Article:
• Eric C. Larson, University of Illinois-Urbana Champaign
  • Carl Vieregger, Drake University
  • Phillip Anderson, University of Illinois Urbana-Champaign

Abstract: The top management team (TMT) plays an important role in determining how resources are allocated and reallocated among the business units of the large, multi-business firm. However, firms tend to maintain spending levels from one year to the next, rather than strategically reallocating their resources. From an assessment of more than 137,000 executives and their professional titles, we develop a cluster of configuration profiles to capture the interdependence of executives by characterizing their overall functional structures. Our primary analysis indicates that firms with a balanced, functional and business unit influence within the TMT tend to strategically reallocate resources more actively than firms with functionally-focused configuration profiles.

Title: Where Do Heterogeneity Effects Come From? The Missing Link between Top Executive Tenure and Choice


  • Ithai Stern, INSEAD
  • Razvan Lungeanu, Pennsylvania State University

Abstract: This paper brings together the “upper echelons” perspective and the imprinting literature to explore where top management team (TMT) tenure heterogeneity effects come from. Our theory suggests that, when joining an organization, employees adopt the logics most prevalent in the industry at the time, and bear their imprint for the rest of their tenure in the organization. This leads us to conclude that the dispersion of tenures leads to heterogeneity of cognitions and choices because members of a common tenure cohort have all been imprinted by the same industry logic. We find support for our predictions using extensive data from the population of U.S. public pharmaceutical firms from 1992 through 2006.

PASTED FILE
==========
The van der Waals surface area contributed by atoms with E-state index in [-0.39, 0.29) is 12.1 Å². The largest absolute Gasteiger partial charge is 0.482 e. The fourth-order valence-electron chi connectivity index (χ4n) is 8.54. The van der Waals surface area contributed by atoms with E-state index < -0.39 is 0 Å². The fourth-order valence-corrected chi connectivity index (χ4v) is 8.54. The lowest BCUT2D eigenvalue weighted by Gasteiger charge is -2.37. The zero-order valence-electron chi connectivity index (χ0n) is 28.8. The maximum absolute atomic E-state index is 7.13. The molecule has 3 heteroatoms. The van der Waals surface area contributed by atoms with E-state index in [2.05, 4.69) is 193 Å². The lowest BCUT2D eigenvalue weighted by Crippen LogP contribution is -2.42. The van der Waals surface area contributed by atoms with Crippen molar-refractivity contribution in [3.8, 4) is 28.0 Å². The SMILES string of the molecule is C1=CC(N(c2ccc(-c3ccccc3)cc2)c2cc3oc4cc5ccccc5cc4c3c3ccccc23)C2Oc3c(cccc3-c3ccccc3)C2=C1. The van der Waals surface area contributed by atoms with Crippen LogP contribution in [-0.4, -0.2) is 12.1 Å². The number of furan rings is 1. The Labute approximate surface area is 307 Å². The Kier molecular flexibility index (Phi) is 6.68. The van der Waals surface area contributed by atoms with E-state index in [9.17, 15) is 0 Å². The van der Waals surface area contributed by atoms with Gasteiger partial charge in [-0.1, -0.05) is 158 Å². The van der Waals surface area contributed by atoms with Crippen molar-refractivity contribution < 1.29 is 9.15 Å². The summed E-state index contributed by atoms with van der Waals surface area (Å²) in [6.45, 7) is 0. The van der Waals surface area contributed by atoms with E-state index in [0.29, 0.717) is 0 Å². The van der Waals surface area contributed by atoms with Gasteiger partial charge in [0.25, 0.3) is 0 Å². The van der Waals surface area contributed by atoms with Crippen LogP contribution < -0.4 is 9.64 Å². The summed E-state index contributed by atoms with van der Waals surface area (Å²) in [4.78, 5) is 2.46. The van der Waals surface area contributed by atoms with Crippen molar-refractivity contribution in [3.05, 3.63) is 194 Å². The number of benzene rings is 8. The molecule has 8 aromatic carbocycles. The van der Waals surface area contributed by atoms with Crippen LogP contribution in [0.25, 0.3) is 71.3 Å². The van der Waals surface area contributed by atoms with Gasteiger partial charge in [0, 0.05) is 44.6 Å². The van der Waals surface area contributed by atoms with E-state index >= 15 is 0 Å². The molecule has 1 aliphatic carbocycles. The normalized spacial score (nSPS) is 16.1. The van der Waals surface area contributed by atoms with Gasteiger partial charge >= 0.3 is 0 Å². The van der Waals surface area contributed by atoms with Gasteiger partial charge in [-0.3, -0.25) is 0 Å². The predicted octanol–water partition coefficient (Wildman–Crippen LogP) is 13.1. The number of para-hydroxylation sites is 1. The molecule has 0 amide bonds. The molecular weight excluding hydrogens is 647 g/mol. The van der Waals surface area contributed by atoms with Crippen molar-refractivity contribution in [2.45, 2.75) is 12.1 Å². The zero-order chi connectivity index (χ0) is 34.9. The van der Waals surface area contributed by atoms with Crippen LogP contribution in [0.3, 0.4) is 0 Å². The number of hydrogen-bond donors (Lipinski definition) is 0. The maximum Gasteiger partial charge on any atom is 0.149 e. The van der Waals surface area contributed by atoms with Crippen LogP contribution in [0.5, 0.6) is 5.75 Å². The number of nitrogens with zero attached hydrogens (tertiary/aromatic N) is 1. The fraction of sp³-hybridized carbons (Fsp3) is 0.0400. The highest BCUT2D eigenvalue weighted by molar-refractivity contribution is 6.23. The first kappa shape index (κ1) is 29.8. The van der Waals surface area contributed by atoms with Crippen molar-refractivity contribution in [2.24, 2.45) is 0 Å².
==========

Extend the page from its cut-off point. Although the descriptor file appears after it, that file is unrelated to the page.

All Sessions in Track O...

Sun: 08:00 – 09:15
Session 40: Strategic Leadership and Governance Expanding: Shifts and New Directions in Research
Sun: 09:45 – 11:00
Session 283: Editor Panel: Publishing Strategic Leadership and Governance Research
Sun: 11:15 – 12:30
Session 38: Big Game Hunting: Accessing and Interacting with Senior Executives for Empirical Research
Sun: 16:15 – 17:30
Session 139: Do Top Managers Matter? Expanding the Focus and Knowledge
Session 147: What Could Strategic IT Governance look like in Smart Cities?
Sun: 17:45 – 00:00
Session 324: Strategic Leadership and Governance Business Meeting
Mon: 08:00 – 09:15
Session 140: New Perspectives on the Outside Director Selection Process
Mon: 11:15 – 12:30
Session 141: Politics as Usual? Political Ideology in the Excutive Suite and Boardroom
Session 220: Perspectives on CEO Compensation
Mon: 13:45 – 15:00
Session 142: Top Management Teams, Senior Executives and Corporate outcomes
Session 215: Personality and Values in Strategic Leadership
Mon: 16:45 – 18:00
Session 216: Blame and Stigma in Response to Poor Orgnizational Outcomes
Session 218: Consequences of Top Management Attitudes and Orientations for the Firm
Tue: 08:00 – 09:15
Session 217: Leadership and Governance in Family Firms
Session 309: Looking Good and Sounding Better: Impression Management by CEOs
Tue: 11:00 – 12:15
Session 145: Strategic Leadership and Corporate Strategy
Session 214: Director Attributes, Director Actions and Director Effectiveness
Tue: 14:15 – 15:30
Session 146: Gender and Diversity in Strategic Leadership and Governance
Tue: 15:45 – 17:00
Session 219: A Tough Crowd: Critical Examinations by Owners and Stakeholders
Tue: 17:30 – 18:45
Session 144: Board Structure: What Works Best?
Session 189: Antecedents and Consequences of CEO Incentives

Strategic Management Society